Upcoming Tux Talk By Bill Buxton on 21st Nov, 2017

Bill Buxton:
Ubiety: On Design, Place and the Importance of Manners

2017-11-21 12:30 at MaRS

 

Abstract

It is a paradox that the better we get at producing useful, affordable, desirable, usable technologies, the more we are confronted by complexity and lack of overall satisfaction. This is partially, or even mainly, due to the demands for economies of scale. Hence, we are deluged by digital do-dads – apps, services and gadgets which on their own may be wonderful, but collectively create an overly complex ecosystem of baubles. What is missed is that the cumulative complexity of enough such baubles crosses the barrier, above which the ecosystem becomes inscrutable. Lying behind this is that things simply do not work together. In a world dominated by “social computing”, there are virtually no social relationships amongst the technologies themselves. Weiser’s label, Ubiquitous Computing, holds. But the result has little or anything to do with what he – or the rest of us on the team – envisioned or intended.

My argument is that he used the wrong word. Ubiquity, i.e, technology everywhere, all the time, etc. is no panacea. Rather, the word that fits far better is Ubiety – a closely related term, but one which has at its core the notion of place. Hence, it points towards the right technology at the right place – extended (in my usage, at least) to encompass place in the physical sense, but also time, social, cultural, temporal, absolute, relative, etc. Furthermore, if we layer the notion of mobility of human action on this framing, what emerges is an enhanced sense of the importance of transitions, and adaptation. This, by way of Piaget, leads us to perhaps a different way of thinking about intelligence – of human and machine – and how intelligent design may pave the way to wrestling the ever-growing complexity to the ground, thus enabling us, and our technologies, to meet our true and worthy potential.

Bio

Bill has been walking the path between where people and technology meet for over 40 years – as a designer, musician, lecturer, writer, teacher, critic and researcher. His focus has always been on the human, and his work reflects a particular interest in the creative disciplines. He believes that appropriate design is that which enhances human intelligence and creativity, not replaces it. As a practicing skeptimist, he is a devotee of Melvin Kranzberg’s first law: “Technology is neither good nor bad; nor is it neutral.” His corollary to this is, “Without informed design, it is more likely to lean to the bad than the good.” It is towards becoming thus informed, and enlisting others to do so as well, that both his work, and this talk, are directed.

RBC Research Prize 2017: UofT Faculty and Student Winners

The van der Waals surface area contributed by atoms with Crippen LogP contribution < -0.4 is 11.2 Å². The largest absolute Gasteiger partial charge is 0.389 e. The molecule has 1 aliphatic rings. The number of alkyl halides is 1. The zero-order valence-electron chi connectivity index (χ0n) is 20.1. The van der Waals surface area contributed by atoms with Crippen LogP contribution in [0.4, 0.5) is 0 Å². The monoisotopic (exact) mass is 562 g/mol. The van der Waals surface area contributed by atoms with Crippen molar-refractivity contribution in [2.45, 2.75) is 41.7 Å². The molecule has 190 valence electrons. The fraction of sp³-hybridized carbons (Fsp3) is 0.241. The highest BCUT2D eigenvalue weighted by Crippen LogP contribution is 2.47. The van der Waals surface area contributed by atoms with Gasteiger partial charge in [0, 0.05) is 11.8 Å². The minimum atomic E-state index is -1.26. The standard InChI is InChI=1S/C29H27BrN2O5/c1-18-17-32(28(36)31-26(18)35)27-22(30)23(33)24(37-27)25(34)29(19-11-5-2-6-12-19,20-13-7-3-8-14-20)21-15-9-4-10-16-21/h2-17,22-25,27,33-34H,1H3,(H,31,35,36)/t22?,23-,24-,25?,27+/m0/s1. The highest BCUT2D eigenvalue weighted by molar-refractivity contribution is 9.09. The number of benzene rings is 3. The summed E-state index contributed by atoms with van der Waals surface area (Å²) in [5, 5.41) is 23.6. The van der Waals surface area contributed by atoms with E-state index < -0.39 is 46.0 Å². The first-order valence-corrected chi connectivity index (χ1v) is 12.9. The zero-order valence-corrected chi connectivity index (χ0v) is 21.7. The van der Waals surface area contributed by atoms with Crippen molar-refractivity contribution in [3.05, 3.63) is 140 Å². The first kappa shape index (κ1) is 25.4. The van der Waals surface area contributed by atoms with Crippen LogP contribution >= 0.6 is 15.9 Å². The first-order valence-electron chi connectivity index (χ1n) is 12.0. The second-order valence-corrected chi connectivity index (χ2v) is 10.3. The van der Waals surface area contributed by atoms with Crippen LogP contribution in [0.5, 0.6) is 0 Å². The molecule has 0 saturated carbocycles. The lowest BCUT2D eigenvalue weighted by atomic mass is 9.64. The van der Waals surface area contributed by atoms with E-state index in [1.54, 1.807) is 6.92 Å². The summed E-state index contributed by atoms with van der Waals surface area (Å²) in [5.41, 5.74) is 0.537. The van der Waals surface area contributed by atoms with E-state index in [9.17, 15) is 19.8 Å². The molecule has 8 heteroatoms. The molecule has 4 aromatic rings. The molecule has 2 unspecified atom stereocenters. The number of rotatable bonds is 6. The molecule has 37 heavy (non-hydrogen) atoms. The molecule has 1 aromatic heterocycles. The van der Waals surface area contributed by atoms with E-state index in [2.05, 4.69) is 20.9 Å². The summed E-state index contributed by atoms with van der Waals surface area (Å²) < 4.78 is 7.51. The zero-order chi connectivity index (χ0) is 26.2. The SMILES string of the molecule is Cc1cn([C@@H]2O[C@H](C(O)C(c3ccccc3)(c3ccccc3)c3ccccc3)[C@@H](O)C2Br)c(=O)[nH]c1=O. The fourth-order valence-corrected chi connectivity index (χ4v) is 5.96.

RBC and the University of Toronto recently partnered up to create the RBC Innovation Fellowship program, a joint venture designed to recognize exceptional faculty and graduate students and to provide them with additional resources to advance their research.

The RBC Research Prize 2017 winners come from a variety of disciplines, including Machine Learning and Advanced Data Analytics, Cybersecurity, and User Experience Design/Design Thinking/Human-Machine Interfaces.
 
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This year’s RBC Fellowship Winner is DGP’s own Varun Perumal, a Human-Computer interaction researcher and bonafide hardware engineering fanatic, whose Printem film makes it possible for anyone with a home printer to produce their own electronic circuit boards.
 
Varun gave RBC a brief overview of his winning proposal in an interview: 

“My research is primarily about creating novel fabrication techniques – the process of making physical things – that will change the future of how we manufacture. Just as 3D printing has made advances in decentralizing and speeding up the production of mechanical products, we’re trying to do something similar for electronics, mainly the components that go into your devices.”

 

 

 

This year’s RBC Research Prize Winners are Gerald Penn and Cosmin Munteanu

The faculty members also gave a brief overview of their winning proposal: 

“One of the interesting challenges we’re facing is that everyone’s jumping on the AI bandwagon, but we don’t have a very good human interface for it yet. In the finance world, for example, high-level financial analysts – these are people who do long-term planning for large investment firms or banks – still use pen and paper. It’s shock from a tech perspective. There’s nothing wrong with it per se, but they’re not benefitting from all these machine learning and NLP advances. The essence of our proposal is to make sure these people can benefit from the technology and to address the problem that the software currently available to support these tasks isn’t designed well for their purposes.”

 

Full interviews and more details about the winning proposals are available on the RBC Institute for Research website

 

 

 

Upcoming Tux Talk By Anind Dey on 7th Nov, 2017

Anind Dey:
Routines and Behaviors: Leveraging everyday routines to enhance interactive systems

2017-11-07 12:30 at MaRS

 

Abstract

Commodity smart phones and initial Internet-of-Things (IoT) devices have made the visions of ubiquitous computing common place. However, despite the rapid adoption of this technology, we have not progressed much past the use of location-based systems in commercial ubicomp systems. The Ubicomp Lab at Carnegie Mellon University has been using people’s interactions with such devices to better understand human behavior and routines. In this talk, I will describe the value of leveraging human behaviors and routines in interactive mobile and IoT-based systems. I will demonstrate how the ability to opportunistically extract these routines (and anomalies) can dramatically enhance interactive systems in a number of domains, including healthcare, driving, education, and sustainability, as they can be used to create effective interventions and supporting systems.
 

Bio